Gushue and Jones win Masters

By Jamie Harkins

November 2, 2017 9:31 AM

Team Jones, with from left, lead Dawn McEwen, second Jill Officer, third Kaitlyn Lawes and skip Jennifer Jones, celebrate their Pinty’s Grand Slam of Curling Masters championship with local girls Aryn Thibault, left, and Kya Patterson. JAMIE HARKINS LLS PHOTO

Newfoundland’s Brad Gushue and Manitoba’s Jennifer Jones are the 2017 Pinty’s Grand Slam of Curling Masters champions.
Gushue capitalized on a few Niklas Edin mistakes to topple the defending Masters winner 8-4 at the Centennial Civic Centre on Sunday.
Jones captured her first Masters title a few hours later by besting fellow Winnipeg skip Kerri Einarson 6-5.
“This is a huge win for us,” said Team Jones third Kaitlyn Lawes. “Winning a grand slam like the Masters is really difficult. All the top teams in the world are here and we always say the more playoffs we can get into leading into the (Canadian Olympic) trials the better.”
Gushue and Edin thrilled the packed crowd at the Civic by their incredible shot accuracy and strong rock positioning as each team scored one with hammer during the first two ends.
 

Skip Brad Gushue, third Mark Nichols, second Brett Gallant and lead Geoff Walker captured the Pinty’s Grand Slam of Curling Masters men’s team championship. JAMIE HARKINS LLS PHOTO

 
One errant throw by Edin third Oskar Eriksson gave Gushue’s team of third Mark Nichols, second Brett Gallant and lead Geoff Walker the upper hand in the third end and the world’s No. 1 ranked curling team took advantage scoring a double takeout and stick on the skip’s last for the deuce.
The Swedish team of Edin, Eriksson, second Rasmus Wrana and lead Christoffer Sundgren battled back to make the score 3-2 in the fourth end only to give up a three-ender in the fifth.
Edin wrecked on his own rock in the 12-foot with his final shot to surrender the trey.
“Obviously when you get three you’re going to get a mistake from the other team and then once we got that mistake Brad had a free draw,” said Nichols.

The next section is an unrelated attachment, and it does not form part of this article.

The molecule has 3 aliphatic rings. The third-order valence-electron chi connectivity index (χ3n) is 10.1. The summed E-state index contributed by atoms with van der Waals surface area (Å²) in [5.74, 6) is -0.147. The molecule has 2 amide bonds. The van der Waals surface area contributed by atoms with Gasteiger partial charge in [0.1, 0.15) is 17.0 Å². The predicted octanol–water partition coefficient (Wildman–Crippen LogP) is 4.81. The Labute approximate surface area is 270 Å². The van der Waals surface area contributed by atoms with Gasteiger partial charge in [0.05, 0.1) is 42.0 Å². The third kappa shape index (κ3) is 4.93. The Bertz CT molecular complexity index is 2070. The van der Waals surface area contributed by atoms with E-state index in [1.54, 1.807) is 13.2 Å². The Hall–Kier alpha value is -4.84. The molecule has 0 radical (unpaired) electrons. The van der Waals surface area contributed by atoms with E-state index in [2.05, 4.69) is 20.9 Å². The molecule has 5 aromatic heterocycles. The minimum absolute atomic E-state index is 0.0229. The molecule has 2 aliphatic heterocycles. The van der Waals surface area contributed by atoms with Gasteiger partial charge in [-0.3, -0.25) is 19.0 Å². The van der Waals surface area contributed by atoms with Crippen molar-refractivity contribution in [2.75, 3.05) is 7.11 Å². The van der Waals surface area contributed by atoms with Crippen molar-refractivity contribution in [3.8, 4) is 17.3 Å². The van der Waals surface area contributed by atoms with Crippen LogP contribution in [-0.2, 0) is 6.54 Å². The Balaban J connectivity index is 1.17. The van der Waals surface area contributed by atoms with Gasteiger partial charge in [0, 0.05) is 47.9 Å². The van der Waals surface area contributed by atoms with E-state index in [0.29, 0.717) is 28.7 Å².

“We positioned our rocks fairly well and they had to get a little bit aggressive and we were fortunate enough to get the three.”
Edin knocked out a Gushue counter in the four-foot on his final shot to bring the score to 6-4 after six, but his attempt at a double knockout with his last in the seventh end failed leaving Gushue with one counter. The St. John’s, N.L., skip then drew to the four-foot for the deuce and a handshake from Edin.
“We’re playing good, but we’re not playing great,” noted Nichols.
“The playoffs here this weekend were pretty good. There is still definitely room for improvement though. So, we’re going to go back home, practise and work on some technical things that we’ve seen over the last few weeks. We’re just going to keep building from what we’ve got going.”
Team Jones fell behind 1-0 early to Einarson’s crew of third Selena Kaatz, second Liz Fyfe and lead Kristin MacCuish on the skip’s hit and stick in the four-foot with her last.
The reigning Olympic champion came back to score a deuce in the second end only to witness her opponent tie the game with hammer in the third and go up 3-2 with a steal in the fourth.
Jones’ team of lead Dawn McEwen, second Jill Officer and Lawes sat three counters on their first six shots of the fifth.
Einarson could only take out one during each of her two skip stones with Jones replacing the rock on her following throws for the 5-3 lead.
“It was a huge end for us to try and get at least two and Jen made a nice hit and roll in to secure that third point,” said Lawes. “To take that lead at the halfway point gave us a little bit of comfort and flexibility to try and not have to go after it as much.”
Einarson locked on a guard on her final throw in the sixth end to allow Jones a steal and three-point advantage.
Last month’s Tour Challenge Tier 2 winner scored one with hammer in the seventh, but could only muster a steal of one in the eighth and final end.
“In the eighth end there we were able to just try and get one of Dawn’s rocks in the house and keep it open as much as possible,” said Lawes.
“Our goal was to make sure Jen either had a draw or an open hit for the win and she did which was great.”

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